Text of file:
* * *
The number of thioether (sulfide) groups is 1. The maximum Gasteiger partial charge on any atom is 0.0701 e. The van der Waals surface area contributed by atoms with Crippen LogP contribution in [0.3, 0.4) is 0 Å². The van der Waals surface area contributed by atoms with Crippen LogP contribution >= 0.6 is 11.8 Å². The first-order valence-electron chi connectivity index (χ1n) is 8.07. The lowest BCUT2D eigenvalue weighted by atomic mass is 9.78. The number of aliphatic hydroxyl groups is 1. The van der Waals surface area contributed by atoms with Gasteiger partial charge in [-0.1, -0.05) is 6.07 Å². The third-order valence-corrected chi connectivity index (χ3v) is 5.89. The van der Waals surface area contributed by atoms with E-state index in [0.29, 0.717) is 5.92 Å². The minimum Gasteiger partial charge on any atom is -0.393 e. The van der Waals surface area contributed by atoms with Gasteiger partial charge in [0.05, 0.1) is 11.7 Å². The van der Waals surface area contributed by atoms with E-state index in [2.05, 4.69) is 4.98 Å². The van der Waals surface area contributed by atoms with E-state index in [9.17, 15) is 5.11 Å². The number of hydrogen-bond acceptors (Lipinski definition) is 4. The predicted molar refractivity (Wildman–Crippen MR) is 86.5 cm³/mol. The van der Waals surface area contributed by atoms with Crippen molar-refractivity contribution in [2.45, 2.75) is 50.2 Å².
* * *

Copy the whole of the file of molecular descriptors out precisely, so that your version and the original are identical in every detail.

The number of thioether (sulfide) groups is 1. The maximum Gasteiger partial charge on any atom is 0.0701 e. The van der Waals surface area contributed by atoms with Crippen LogP contribution in [0.3, 0.4) is 0 Å². The van der Waals surface area contributed by atoms with Crippen LogP contribution >= 0.6 is 11.8 Å². The first-order valence-electron chi connectivity index (χ1n) is 8.07. The lowest BCUT2D eigenvalue weighted by atomic mass is 9.78. The number of aliphatic hydroxyl groups is 1. The van der Waals surface area contributed by atoms with Gasteiger partial charge in [-0.1, -0.05) is 6.07 Å². The third-order valence-corrected chi connectivity index (χ3v) is 5.89. The van der Waals surface area contributed by atoms with E-state index in [0.29, 0.717) is 5.92 Å². The minimum Gasteiger partial charge on any atom is -0.393 e. The van der Waals surface area contributed by atoms with Gasteiger partial charge in [0.05, 0.1) is 11.7 Å². The van der Waals surface area contributed by atoms with E-state index in [2.05, 4.69) is 4.98 Å². The van der Waals surface area contributed by atoms with E-state index in [9.17, 15) is 5.11 Å². The number of hydrogen-bond acceptors (Lipinski definition) is 4. The predicted molar refractivity (Wildman–Crippen MR) is 86.5 cm³/mol. The van der Waals surface area contributed by atoms with Crippen molar-refractivity contribution in [2.45, 2.75) is 50.2 Å².